It was one of those Sunday mornings where you wake up and ask did that really happen? Or was it merely some glorious dream inspired by years of yearning and desire.
But it did happen. Ireland did beat the All Blacks and how. Not only did Joe Schmidt’s team end the longest winning run of any tier one Test team with 18 victories, they did it in style.
Statistics can divide opinion as to their true bearing on a game, but some stand out very clearly from yesterday as to how and why Ireland were able to perform as well as they did against the very best opposition in the world.
The first is Ireland’s try count with five on the board. Scoring five tries against New Zealand is not just impressive it’s goddam unheard of in recent times. The All Blacks conceded just six tries in total during the Rugby Championship this season, making Ireland’s feat all the more noteworthy.
Ireland use first-half dominance and ruck and maul to secure win
When you drill down into the statistics of how Ireland won the match it is even more remarkable. New Zealand totally dominated Ireland in the ball-in-hand aspects of the game. 514m run to 194m, 191 passes to 125 and 120 runs to 100. In use of the ball, Ireland, in fact, kicked more than Steve Hansen’s All Blacks with 29 to 13. The relevance of seeing how much less ground Ireland made when in possession is that they were far more efficient and took their chances when they occurred, while New Zealand were simply unable to turn their ground gained into the necessary scores to win a very tight endgame which was poised at 33-29 with four minutes to go.
Over the course of 80 minutes Ireland outshone New Zealand in possession ever so narrowly by 50% to 49%; by contrast the Kiwis had the smallest of advantages territory wise: 50% to 49%. Crucially, Ireland dominated the opening half far more effectively when they bossed New Zealand in both defensive and attacking aspects of the game and overran their illustrious opponents. The stats reflect this through 67% possession and 67% territory. New Zealand completely turned the game around in the second period in both aspects with 64% possession and 69% territory.
The finer elements of the attacking game were also dominated by the world champions. They had more clean breaks with 8 to 5, more defenders beaten with 16 to 11 and more offloads with 11 to 3.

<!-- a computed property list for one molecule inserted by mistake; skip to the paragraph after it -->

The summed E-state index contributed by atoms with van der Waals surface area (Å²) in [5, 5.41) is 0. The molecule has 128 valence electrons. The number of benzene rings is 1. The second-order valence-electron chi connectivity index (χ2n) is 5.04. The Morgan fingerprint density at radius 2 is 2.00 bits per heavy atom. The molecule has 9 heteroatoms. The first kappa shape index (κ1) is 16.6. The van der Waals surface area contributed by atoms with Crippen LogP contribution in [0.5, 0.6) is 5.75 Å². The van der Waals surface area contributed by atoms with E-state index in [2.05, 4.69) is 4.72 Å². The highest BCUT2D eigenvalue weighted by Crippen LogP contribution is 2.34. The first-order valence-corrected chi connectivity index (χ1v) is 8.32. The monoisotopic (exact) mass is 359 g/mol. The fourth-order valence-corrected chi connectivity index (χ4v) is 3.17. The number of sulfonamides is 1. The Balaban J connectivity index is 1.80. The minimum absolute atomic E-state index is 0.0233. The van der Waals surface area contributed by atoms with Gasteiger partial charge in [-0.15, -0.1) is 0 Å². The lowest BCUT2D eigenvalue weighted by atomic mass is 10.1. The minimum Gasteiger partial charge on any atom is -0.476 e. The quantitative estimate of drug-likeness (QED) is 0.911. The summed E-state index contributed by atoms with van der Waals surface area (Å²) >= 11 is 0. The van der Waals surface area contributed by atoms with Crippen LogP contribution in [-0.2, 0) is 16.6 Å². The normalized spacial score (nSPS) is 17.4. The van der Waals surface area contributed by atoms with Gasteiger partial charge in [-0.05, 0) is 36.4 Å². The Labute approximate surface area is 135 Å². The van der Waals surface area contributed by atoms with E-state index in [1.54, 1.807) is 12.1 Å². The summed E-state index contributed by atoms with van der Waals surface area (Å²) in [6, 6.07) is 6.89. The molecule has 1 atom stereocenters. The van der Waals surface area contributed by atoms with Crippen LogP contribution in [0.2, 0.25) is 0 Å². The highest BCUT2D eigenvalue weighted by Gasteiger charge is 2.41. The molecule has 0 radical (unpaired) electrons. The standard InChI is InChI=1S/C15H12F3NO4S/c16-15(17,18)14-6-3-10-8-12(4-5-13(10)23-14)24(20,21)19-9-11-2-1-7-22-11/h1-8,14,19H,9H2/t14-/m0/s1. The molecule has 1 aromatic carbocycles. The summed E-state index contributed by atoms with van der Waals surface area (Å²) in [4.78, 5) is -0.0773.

Crucially, however, Ireland’s breakdown play had the edge as they retained 95% of their rucks and 100% of their mauls. The All Blacks were way down at the maul with a 60% success rate but almost matched Ireland in the ruck with 94%.
The desired result from Ireland dominating the first period was that they needed to establish a lead to have a chance in this game as it was always likely that New Zealand would experience an extended purple patch in the second period.
It is here we return to the idea of Ireland’s efficiency. During their period of dominance in the first half they recorded 25 points or 63% of their scores. However, during New Zealand’s period of dominance they only managed a return of 21 points, which was 72% of their scores.
In essence, Ireland made better use of their period of dominance underpinned by a ruck and maul game that defined and set the template for the victory.
Set-piece and defence
The other crucial element that underscores this is the basics of the game. New Zealand matched Ireland in a 100% scrum game, but were outshone at lineout time by 83% to 80%. Both the scrums and lineout gave Ireland a crucial attack platform when they needed it, notably for Ireland’s first try through Jordi Murphy off the back of a maul and their last try when Ireland sent Robbie Henshaw over from a scrum in the All Blacks 22.
When you look at how busy Ireland were in defence this makes these stats all the more relevant. The Irish made a total of 135 tackles, of which they completed 119. New Zealand attempted 97 tackles of which they completed 86. Ireland were under the kosh far more and needed to ensure when they had the ball at breakdown or set-piece they used it wisely and efficiently rather than coughing up possession to put more pressure on their already under-strain defence.
All of the above figures reveal the spine of a game that was about as close as it can get, with the 11-point winning margin being somewhat misleading. In many other scenarios that endgame play could have swung to Ireland defending their line under manic pressure.
But one other stat that jumps out as to why Ireland had that four-point cushion to defend in the final 15 minutes: the penalty count. Ireland conceded just four penalties to New Zealand’s 12; against a team that is regarded as the most astute at the breakdown these are numbers that are not just unexpected but reinforce Ireland’s incredible efficiency in a game where two successful kicked penalties from the 65th to the 74th minute would have seen Ireland chasing the game in the close.
It was a breathtaking game of rugby with small margins for error, and the maths of it merely serves to illustrate just how fine a win it was.
Photo by Brendan Moran/Sportsfile